Many owners of commercial property are paying too much tax because of a lack of meaningful advice from their accountants and solicitors in respect of capital allowances claims.

The government will start consultation in May 2011 on whether to continue to allow capital allowances claims on purchases of commercial property regardless of the purchase date. As the legislation stands at the moment a claim may be made for qualifying “plant and machinery” within the property with no time limitations applied as to the date of purchase. Though properties owned by charities or held in a pension fund are ineligible for capital allowances claims as in these circumstances no tax is paid.

It would seem that the government have realised if the current regime continues it will potentially be vulnerable to the loss of millions of pounds through tax rebates and reduced tax income. Obviously given the current state of public finances in the UK the government wants to retain as much money in HMRC’s coffers as possible.

If the government does manage to reduce how far one can go back in terms of making a capital allowances claim then many owners will have lost out without ever realising that this is the case. Many landlords of homes of multiple occupation (HMO’s) have already lost out, to a great extent, due to changes that HMRC introduced in October 2010 as will many owners of furnished holiday lets if they do not review how recent changes have effected their rights to make a claim.

How then can this situation have been allowed to potentially arise?

Firstly one needs to understand that capital allowances in commercial property are derived from the “plant and machinery” present at the time of purchase plus and subsequent re-developments / refurbishments of the property. The value of “plant and machinery” may as a general rule be anywhere between 10% and 50% (or even more) of the value of these total acquisition and development costs depending on the nature or function of the property. Thus a property purchased for £1m may produce say 35% of this price in capital allowances meaning that £350,000 can be used to shelter profits from taxation over time. At 20% Corporation Tax that would mean a potential total saving of £70,000 for the owner some of which could be in the form of a substantial rebate. Obviously if 40% Income Tax is paid the potential saving doubles to £140,000.

Solicitors at the time of purchase or sale are required to ask questions of the seller about the capital allowances claims history of the property. Armed with this information they would then be able to advise the buyer or seller, depending on who they represent, of the right course of action in terms of making a potential claim or ensuring where a claim has already been made that the allowances are distributed to the benefit of their client via an election agreement. However this is all too frequently seen as a paper exercise with many solicitors unclear as to what their role is within the process and many recommending that the client speaks to their accountant for clarification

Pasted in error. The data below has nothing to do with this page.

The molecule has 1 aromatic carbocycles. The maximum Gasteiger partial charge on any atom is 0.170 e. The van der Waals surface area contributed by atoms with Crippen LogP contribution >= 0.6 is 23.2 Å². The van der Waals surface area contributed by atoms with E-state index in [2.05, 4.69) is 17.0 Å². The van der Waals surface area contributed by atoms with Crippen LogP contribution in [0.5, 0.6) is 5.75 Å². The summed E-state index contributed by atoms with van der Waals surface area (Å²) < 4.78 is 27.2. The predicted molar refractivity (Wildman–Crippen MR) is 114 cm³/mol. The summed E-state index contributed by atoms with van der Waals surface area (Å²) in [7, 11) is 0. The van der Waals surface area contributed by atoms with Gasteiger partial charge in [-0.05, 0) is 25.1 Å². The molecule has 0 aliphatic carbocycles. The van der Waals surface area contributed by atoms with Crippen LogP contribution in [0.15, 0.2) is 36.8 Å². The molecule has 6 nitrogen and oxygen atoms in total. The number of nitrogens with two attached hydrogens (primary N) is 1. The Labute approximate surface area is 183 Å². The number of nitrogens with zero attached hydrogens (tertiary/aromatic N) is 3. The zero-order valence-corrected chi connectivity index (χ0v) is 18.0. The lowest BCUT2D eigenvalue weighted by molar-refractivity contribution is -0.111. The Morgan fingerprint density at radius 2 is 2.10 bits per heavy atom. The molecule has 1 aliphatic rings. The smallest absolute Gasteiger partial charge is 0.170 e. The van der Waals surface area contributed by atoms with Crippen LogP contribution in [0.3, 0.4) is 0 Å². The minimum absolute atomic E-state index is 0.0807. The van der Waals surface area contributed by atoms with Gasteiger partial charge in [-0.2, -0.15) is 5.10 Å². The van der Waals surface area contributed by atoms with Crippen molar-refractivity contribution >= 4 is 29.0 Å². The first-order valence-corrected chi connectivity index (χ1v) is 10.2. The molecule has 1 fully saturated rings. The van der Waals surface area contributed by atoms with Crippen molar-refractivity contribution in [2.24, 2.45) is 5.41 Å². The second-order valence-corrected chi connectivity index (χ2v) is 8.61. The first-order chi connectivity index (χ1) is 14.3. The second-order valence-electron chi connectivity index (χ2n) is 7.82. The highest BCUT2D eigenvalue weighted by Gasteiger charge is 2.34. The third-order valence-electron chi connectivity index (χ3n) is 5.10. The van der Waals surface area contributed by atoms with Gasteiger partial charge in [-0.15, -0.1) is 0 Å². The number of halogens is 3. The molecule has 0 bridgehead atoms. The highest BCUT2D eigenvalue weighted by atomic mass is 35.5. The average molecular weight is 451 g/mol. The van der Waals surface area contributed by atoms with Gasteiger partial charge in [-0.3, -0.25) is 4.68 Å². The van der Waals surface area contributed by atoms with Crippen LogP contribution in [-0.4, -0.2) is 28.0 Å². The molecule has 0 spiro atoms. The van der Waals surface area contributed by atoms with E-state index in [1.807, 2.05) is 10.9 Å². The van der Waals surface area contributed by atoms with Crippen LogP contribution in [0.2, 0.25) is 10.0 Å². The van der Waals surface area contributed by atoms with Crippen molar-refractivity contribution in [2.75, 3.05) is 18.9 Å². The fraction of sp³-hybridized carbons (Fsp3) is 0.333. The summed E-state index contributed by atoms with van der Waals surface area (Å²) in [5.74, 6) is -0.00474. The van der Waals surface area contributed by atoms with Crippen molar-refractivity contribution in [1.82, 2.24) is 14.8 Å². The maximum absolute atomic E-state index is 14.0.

So the buck gets passed to the accountant, who in most cases, due to the complexities of the capital allowances legislation (CAA 2001) and effective case law which has built up struggles to know where to turn. This is where an experienced and highly qualified specialist capital allowances firm needs to be engaged to undertake the required surveys to maximise the value of the qualifying plant and machinery present. This leads to the compilation of a report for submission to the HMRC which can produce the required tax savings and in many cases tax rebates.

However for whatever reason the majority of accountants do not engage such firms, whether it is because they are unaware of the potential for a claim or are just reluctant to introduce a third party provider even if it is going to be for the benefit of their client. The fact that most reputable capital allowances specialists will undertake an initial high level review of the client’s potential claim and guarantee not to charge unless a worthwhile claim is possible does not seem to motivate many accountants to make the required recommendation to their client.

So just as “evil will flourish when good men stand by and do nothing so the HMRC will prosper because many accountants and solicitors will figuratively speaking do the same”. Unfortunately time is likely to start running out to try and persuade professional advisors of any perceived duty they may have in this respect so the owners of commercial property will suffer financially at a time when, due to the economy, they may not be able to afford it. However the time has not yet arrived so solicitors and accountants who have to date turned a blind eye to this situation can still redeem themselves for existing and some future clients.